Friday, September 26, 2008

Michael One Note

It now looks as if the "inevitable" reinstatement of the property tax increase may not be such a foregone conclusion. According to the NY Daily News: "At least 20 City Council members have gone on record opposing Mayor Bloomberg's bid to rescind the 7% property tax cut in January, saying it would cause too much pain to middle-class homeowners."Many people think that raising taxes is a given, but for many of us, raising taxes is a heavy lift on people we have gone back to year after year after year," said Councilman James Vacca (D-Bronx), who is working with Councilman Simcha Felder (D-Brooklyn) to round up opponents."

Well, good for them. It's about time that someone stands up for the tax paying homeowners-and calls, hopefully, the mayor on his New York Times-driven tax philosophy: "You can't go back and tax homeowners," Felder said. "You can't do that until you try to cut a lot more and try to reinstate the commuter tax." The mayor, however, has a cut-and-run fiscal policy that has never systematically examined the way the government operates; and how it could work more efficiently. Bloomberg's too busy figuring out how to pay kids to learn and incentivize families-through cash payments-to lift themselves out of poverty.

All of these liberal schemes have been a distraction from the hard work that should have been done over the past seven years-when the city was flush. This is not simply putting money aside for a rainy day, which is a good thing indeed. It does mean, however, a greater appreciation for the folks in the boroughs-those who rely on clean streets, functional schools and public safety-who are struggling in the current economic downturn.

The mayor's notion of vital services is more expansive, and his Hobson's Choice rhetoric is misleading: "Bloomberg scoffed at the opposition yesterday, saying the money had to come from somewhere. "They can come up with another revenue source; we're certainly happy to do it. They could, for example, say that their neighborhoods don't need any services," the mayor said."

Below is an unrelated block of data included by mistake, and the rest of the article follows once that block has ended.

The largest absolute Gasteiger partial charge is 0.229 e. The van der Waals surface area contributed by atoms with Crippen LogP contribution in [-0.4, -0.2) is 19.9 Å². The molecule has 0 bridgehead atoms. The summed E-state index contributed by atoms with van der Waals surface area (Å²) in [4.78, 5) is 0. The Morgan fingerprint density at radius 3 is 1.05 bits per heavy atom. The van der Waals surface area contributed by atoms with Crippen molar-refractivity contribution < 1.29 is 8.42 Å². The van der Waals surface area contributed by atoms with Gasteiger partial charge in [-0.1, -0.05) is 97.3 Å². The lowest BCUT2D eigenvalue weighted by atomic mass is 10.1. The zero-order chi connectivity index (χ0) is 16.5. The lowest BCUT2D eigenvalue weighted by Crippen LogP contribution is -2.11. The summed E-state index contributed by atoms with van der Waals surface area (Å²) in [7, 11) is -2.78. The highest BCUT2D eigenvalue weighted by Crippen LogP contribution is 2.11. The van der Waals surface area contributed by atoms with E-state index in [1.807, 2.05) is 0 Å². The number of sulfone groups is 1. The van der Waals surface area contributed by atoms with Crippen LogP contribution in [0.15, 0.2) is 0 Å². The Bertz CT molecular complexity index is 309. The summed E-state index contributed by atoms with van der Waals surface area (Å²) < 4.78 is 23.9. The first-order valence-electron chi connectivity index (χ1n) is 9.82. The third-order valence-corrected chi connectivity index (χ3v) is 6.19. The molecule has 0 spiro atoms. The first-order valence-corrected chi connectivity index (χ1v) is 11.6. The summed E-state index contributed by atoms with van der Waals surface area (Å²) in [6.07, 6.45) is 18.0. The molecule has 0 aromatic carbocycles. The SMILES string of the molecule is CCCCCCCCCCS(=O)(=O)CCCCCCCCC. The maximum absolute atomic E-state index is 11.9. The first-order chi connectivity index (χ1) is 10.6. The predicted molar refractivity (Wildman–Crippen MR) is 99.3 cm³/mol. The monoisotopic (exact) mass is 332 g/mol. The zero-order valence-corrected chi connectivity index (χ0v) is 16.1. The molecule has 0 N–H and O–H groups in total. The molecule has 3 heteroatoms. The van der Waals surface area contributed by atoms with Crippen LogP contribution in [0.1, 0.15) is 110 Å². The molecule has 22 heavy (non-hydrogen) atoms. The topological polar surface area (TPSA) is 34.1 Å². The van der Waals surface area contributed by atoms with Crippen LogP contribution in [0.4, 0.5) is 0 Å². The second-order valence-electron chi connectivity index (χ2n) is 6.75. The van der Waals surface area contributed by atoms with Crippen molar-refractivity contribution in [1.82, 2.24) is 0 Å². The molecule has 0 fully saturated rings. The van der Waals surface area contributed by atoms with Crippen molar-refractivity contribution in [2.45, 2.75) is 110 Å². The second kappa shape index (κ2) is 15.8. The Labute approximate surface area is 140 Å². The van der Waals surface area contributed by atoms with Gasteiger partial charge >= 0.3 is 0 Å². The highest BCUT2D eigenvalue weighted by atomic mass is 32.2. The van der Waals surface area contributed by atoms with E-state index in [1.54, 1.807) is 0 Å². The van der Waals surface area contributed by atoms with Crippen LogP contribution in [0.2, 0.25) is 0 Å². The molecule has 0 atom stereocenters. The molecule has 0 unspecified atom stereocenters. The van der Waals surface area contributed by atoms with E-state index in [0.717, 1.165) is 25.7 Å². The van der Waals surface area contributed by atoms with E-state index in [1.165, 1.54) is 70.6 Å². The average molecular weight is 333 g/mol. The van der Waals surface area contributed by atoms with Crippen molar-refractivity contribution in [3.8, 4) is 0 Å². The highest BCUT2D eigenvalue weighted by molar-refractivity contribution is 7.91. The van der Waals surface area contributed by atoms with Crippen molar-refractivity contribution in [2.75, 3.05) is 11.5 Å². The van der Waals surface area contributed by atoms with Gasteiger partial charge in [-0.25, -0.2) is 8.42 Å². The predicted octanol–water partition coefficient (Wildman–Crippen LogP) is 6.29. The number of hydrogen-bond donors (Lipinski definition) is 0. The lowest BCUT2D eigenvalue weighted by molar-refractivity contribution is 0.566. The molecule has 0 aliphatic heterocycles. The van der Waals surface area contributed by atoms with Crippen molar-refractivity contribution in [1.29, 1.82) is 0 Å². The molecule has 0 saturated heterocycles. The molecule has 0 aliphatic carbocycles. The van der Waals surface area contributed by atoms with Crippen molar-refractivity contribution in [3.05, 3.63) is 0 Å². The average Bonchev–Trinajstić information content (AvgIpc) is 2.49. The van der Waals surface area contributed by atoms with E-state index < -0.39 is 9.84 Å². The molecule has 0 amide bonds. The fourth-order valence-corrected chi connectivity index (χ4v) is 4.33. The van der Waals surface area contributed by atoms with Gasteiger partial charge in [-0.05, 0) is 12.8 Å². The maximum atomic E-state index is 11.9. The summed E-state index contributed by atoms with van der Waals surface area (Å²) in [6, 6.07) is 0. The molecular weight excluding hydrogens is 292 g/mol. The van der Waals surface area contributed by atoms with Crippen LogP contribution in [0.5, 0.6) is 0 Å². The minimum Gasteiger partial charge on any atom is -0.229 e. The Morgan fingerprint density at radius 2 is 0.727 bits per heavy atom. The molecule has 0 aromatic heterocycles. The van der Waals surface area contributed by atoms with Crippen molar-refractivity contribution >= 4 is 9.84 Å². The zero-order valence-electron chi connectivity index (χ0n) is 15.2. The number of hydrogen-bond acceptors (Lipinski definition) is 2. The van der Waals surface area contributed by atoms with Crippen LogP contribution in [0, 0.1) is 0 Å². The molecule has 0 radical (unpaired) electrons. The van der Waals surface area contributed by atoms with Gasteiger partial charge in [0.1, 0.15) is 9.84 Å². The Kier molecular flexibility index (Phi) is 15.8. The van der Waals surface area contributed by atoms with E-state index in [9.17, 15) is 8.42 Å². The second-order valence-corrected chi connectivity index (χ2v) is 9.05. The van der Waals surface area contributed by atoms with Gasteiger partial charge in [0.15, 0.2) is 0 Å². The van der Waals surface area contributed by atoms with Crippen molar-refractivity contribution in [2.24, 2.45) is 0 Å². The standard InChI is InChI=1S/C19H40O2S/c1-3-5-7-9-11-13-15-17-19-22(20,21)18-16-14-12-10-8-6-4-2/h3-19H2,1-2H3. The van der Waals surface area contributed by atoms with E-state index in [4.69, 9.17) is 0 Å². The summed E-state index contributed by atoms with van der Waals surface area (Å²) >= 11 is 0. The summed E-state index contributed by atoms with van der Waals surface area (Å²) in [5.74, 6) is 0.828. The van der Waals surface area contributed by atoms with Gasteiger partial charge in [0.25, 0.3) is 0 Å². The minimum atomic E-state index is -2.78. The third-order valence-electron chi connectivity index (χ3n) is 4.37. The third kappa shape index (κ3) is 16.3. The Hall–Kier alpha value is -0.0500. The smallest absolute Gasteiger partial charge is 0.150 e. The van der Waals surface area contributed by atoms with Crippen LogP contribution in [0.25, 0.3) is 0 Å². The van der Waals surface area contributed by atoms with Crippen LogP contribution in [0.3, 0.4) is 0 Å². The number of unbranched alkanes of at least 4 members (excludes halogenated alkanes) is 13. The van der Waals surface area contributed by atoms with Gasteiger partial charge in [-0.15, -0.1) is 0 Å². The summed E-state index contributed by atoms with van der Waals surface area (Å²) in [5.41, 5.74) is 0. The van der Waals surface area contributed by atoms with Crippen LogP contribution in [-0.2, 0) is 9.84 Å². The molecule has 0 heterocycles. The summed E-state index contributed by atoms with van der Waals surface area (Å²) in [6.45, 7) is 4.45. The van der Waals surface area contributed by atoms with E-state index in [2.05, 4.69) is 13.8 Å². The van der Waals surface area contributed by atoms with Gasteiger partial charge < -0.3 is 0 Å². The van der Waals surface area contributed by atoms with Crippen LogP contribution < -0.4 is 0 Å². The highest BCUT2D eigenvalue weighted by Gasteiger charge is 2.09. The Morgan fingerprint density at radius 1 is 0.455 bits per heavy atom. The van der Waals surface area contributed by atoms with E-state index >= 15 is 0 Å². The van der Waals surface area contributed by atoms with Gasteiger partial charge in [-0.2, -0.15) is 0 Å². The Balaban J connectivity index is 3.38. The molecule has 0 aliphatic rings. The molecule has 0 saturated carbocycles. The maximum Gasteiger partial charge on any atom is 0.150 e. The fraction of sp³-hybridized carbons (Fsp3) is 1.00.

If Mayor Mike had been streamlining government and cutting the city's tax burden we would have beem seeing a great deal more economic growth post 9/11. Bloomberg, a creature of the financial markets, has simply little feel for the small business sector that does drive the economy; instead, his policies have driven these folks away.

And the real estate tax increase will hurt renters-residents and store owners alike: "Bloomberg will face opposition to raising taxes from outside City Hall, too - landlords and their tenants also fear the impact. "It has a direct effect on rents," said renters' advocate Michael McKee of Tenants PAC. Added Joseph Strasburg, president of the Rent Stabilization Association, which represents 25,000 landlords, "It's a disproportionate impact, real hard on the small guys."

Given the mayor's economic philosophy, he's exactly the wrong fella to ask to come down to Washington to spearhead any economic recovery. If he does go, however, at least the city might better understand the concept of addition by subtraction.